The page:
Lockheed Martin Wins New NASA Contract

NASA and Lockheed Martin Corp. (NYSE: LMT) have announced the finalization of a contract for the production and operations of six Orion Multipurpose Crew Vehicles (MPCV), with up to twelve being manufactured in total. The Orion Production and Operations Contract (OPOC) signed by the companies specifies the delivery of 6 to 12 Orion spacecraft through to Sept. 30th, 2030.

Three Orion spacecraft are for crewed missions to the lunar surface occurring between 2024 and 2026. NASA plans to order three more by 2022 to conduct missions tentatively scheduled to run from 2026 to 2028. The first set will be obtained at a cost of $2.7 billion, while the second set will cost an additional $1.9 billion.

NASA Administrator Jim Bridenstine said in a NASA press release, “This contract secures Orion production through the next decade, demonstrating NASA’s commitment to establishing a sustainable presence at the Moon to bring back new knowledge and prepare for sending astronauts to Mars. Orion is a highly-capable, state-of-the-art spacecraft, designed specifically for deep space missions with astronauts, and an integral part of NASA’s infrastructure for Artemis missions and future exploration of the solar system.”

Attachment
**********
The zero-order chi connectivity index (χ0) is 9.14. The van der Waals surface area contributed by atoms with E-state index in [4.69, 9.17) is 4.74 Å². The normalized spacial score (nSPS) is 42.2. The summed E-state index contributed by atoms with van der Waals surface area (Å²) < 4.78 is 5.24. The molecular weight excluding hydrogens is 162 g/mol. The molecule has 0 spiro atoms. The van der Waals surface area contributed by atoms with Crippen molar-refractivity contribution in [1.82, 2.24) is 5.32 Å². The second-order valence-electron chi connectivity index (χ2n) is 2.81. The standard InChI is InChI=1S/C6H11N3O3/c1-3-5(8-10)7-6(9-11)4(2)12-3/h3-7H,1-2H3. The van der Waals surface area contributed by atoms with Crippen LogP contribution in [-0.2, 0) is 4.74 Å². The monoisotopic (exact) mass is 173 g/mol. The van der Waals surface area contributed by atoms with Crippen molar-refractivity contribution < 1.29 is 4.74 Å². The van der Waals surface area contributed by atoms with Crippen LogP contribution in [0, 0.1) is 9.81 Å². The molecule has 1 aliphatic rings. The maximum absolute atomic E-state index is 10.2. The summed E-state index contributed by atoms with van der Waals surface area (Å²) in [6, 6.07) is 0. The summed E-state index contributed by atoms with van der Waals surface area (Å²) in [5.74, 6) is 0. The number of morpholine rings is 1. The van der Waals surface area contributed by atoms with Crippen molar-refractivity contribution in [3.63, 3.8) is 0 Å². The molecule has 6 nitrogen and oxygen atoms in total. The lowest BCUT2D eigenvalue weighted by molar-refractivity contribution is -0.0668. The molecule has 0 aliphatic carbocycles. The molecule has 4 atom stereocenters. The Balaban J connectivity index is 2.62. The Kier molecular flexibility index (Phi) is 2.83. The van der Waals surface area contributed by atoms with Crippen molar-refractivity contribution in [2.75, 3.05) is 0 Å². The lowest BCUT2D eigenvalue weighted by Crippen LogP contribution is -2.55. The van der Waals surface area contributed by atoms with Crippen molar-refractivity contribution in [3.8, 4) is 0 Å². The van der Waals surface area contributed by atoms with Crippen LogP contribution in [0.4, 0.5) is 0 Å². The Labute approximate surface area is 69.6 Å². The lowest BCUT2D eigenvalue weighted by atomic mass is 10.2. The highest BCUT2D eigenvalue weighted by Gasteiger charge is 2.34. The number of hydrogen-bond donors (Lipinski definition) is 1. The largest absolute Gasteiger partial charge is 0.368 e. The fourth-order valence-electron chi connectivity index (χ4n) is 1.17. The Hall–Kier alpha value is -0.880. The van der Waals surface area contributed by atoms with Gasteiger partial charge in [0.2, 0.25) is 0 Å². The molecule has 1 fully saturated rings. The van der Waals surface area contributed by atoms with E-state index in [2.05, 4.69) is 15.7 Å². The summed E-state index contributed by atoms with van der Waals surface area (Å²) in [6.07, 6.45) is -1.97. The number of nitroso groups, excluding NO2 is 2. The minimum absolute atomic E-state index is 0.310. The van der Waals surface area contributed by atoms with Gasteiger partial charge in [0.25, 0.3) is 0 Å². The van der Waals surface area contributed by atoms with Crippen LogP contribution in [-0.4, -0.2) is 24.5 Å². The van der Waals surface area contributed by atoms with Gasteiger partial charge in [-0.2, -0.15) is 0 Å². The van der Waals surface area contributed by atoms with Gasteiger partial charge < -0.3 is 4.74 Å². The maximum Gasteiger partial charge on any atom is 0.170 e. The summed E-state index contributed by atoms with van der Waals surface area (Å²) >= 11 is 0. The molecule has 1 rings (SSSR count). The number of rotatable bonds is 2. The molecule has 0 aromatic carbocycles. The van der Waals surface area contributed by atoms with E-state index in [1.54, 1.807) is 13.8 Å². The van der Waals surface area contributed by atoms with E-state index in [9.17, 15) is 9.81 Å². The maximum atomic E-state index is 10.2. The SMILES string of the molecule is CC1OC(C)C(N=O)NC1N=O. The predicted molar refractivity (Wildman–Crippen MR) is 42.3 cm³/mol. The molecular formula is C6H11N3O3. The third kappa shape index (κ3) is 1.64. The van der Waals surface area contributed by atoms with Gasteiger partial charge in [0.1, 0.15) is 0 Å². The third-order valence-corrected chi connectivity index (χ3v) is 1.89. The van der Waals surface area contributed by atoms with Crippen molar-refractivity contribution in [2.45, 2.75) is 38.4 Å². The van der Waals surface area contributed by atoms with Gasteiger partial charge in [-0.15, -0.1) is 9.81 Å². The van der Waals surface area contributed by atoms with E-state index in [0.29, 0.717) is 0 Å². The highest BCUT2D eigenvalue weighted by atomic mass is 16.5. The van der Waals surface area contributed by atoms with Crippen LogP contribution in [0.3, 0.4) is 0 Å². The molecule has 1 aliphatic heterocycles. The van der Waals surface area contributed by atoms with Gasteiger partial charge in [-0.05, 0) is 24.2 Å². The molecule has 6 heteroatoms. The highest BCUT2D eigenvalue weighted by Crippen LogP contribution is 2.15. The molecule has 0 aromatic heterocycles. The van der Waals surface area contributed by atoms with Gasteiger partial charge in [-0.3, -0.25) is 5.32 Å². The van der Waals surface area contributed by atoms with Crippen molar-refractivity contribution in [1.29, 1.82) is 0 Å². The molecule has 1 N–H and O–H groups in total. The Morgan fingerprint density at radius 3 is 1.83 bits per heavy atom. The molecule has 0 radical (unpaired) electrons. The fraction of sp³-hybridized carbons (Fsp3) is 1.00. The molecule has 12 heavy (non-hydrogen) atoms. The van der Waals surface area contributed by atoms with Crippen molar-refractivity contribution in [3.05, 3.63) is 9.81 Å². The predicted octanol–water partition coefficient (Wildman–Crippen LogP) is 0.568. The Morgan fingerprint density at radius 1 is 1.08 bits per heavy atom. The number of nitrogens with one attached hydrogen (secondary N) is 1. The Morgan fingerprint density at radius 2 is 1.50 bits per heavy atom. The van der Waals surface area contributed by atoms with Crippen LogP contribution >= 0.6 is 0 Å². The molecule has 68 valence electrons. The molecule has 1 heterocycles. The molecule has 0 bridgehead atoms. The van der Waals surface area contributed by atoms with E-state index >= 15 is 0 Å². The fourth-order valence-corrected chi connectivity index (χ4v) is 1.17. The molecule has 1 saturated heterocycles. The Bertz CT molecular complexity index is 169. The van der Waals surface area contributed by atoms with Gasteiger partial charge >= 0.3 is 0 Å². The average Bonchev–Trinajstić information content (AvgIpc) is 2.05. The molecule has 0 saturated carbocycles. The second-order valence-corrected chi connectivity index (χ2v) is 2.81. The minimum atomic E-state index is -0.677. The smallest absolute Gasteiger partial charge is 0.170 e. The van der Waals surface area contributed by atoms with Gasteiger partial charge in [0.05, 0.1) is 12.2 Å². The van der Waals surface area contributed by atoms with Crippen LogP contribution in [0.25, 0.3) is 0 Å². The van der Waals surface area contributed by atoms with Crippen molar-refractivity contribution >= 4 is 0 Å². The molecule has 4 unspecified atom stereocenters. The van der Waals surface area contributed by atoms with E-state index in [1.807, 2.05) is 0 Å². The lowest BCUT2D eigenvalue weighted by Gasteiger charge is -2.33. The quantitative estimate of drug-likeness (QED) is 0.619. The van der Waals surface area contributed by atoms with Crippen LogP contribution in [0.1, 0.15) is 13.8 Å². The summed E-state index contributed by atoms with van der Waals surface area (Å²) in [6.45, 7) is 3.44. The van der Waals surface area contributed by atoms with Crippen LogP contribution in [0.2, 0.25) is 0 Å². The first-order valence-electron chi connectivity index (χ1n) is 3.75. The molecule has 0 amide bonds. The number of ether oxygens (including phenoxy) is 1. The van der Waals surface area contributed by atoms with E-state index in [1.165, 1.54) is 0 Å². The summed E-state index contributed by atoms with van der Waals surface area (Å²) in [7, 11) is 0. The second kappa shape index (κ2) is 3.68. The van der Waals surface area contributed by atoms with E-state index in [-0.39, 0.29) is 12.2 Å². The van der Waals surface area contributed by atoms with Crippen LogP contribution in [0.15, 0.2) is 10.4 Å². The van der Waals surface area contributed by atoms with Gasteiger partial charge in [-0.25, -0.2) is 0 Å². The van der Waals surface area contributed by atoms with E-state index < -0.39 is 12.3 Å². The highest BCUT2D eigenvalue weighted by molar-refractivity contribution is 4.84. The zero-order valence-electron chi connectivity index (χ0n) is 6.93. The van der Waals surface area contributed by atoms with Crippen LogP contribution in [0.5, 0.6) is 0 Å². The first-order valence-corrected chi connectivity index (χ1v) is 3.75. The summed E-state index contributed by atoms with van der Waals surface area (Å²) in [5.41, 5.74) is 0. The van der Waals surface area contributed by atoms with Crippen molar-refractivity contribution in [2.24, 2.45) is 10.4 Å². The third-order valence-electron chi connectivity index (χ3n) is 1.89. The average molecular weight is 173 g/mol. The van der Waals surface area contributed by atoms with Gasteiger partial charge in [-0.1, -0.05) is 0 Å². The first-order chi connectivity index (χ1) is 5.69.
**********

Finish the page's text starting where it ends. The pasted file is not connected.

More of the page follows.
NASA plans to use the Orion capsule to send the first woman and the next man to the Moon by 2024 as part of the Artemis III mission. Rick Ambrose, the executive vice president of Lockheed Martin Space, said, “This contract clearly shows NASA’s commitment not only to Orion, but also to Artemis and its bold goal of sending humans to the Moon in the next five years. We are equally committed to Orion and Artemis and producing these vehicles with a focus on cost, schedule, and mission success.”

Combined with the massive Space Launch System (SLS), the Orion spacecraft will allow humans to take long-duration missions beyond Low Earth Orbit (LEO) for the first time in over 50 years. U.S. Vice President Mike Pence unveiled the Orion capsule that would be used for the Artemis I mission during a commemorative ceremony marking the 50th anniversary of the Apollo 11 Moon Landing in July. The launch date of this mission has not yet been announced due to delays with the production of the SLS.